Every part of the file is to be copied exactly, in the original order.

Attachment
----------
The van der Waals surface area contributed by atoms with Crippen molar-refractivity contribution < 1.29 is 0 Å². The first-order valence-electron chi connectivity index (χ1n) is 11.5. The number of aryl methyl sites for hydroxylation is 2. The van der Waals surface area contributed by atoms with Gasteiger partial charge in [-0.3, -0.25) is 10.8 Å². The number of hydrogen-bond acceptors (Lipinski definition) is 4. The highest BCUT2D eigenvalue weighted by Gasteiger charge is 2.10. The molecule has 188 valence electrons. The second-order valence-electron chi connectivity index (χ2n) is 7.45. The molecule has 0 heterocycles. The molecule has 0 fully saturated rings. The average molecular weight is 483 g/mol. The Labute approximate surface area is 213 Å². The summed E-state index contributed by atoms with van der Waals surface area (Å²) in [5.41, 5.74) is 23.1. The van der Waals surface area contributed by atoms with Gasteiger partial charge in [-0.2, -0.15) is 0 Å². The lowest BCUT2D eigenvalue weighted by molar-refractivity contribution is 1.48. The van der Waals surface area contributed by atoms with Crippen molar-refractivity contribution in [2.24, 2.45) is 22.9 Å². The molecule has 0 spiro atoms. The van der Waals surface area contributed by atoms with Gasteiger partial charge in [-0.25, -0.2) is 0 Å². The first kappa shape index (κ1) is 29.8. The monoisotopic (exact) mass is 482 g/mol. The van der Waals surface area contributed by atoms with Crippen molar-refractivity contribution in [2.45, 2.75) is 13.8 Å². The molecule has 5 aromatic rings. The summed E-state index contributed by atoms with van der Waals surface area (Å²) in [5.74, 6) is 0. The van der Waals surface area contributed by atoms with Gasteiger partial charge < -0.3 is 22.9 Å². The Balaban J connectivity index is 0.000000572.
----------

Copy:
The van der Waals surface area contributed by atoms with Crippen molar-refractivity contribution < 1.29 is 0 Å². The first-order valence-electron chi connectivity index (χ1n) is 11.5. The number of aryl methyl sites for hydroxylation is 2. The van der Waals surface area contributed by atoms with Gasteiger partial charge in [-0.3, -0.25) is 10.8 Å². The number of hydrogen-bond acceptors (Lipinski definition) is 4. The highest BCUT2D eigenvalue weighted by Gasteiger charge is 2.10. The molecule has 188 valence electrons. The second-order valence-electron chi connectivity index (χ2n) is 7.45. The molecule has 0 heterocycles. The molecule has 0 fully saturated rings. The average molecular weight is 483 g/mol. The Labute approximate surface area is 213 Å². The summed E-state index contributed by atoms with van der Waals surface area (Å²) in [5.41, 5.74) is 23.1. The van der Waals surface area contributed by atoms with Gasteiger partial charge in [-0.2, -0.15) is 0 Å². The lowest BCUT2D eigenvalue weighted by molar-refractivity contribution is 1.48. The van der Waals surface area contributed by atoms with Crippen molar-refractivity contribution in [2.24, 2.45) is 22.9 Å². The molecule has 0 spiro atoms. The van der Waals surface area contributed by atoms with Gasteiger partial charge in [-0.25, -0.2) is 0 Å². The first kappa shape index (κ1) is 29.8. The monoisotopic (exact) mass is 482 g/mol. The van der Waals surface area contributed by atoms with Crippen molar-refractivity contribution in [2.45, 2.75) is 13.8 Å². The molecule has 5 aromatic rings. The summed E-state index contributed by atoms with van der Waals surface area (Å²) in [5.74, 6) is 0. The van der Waals surface area contributed by atoms with Gasteiger partial charge < -0.3 is 22.9 Å². The Balaban J connectivity index is 0.000000572.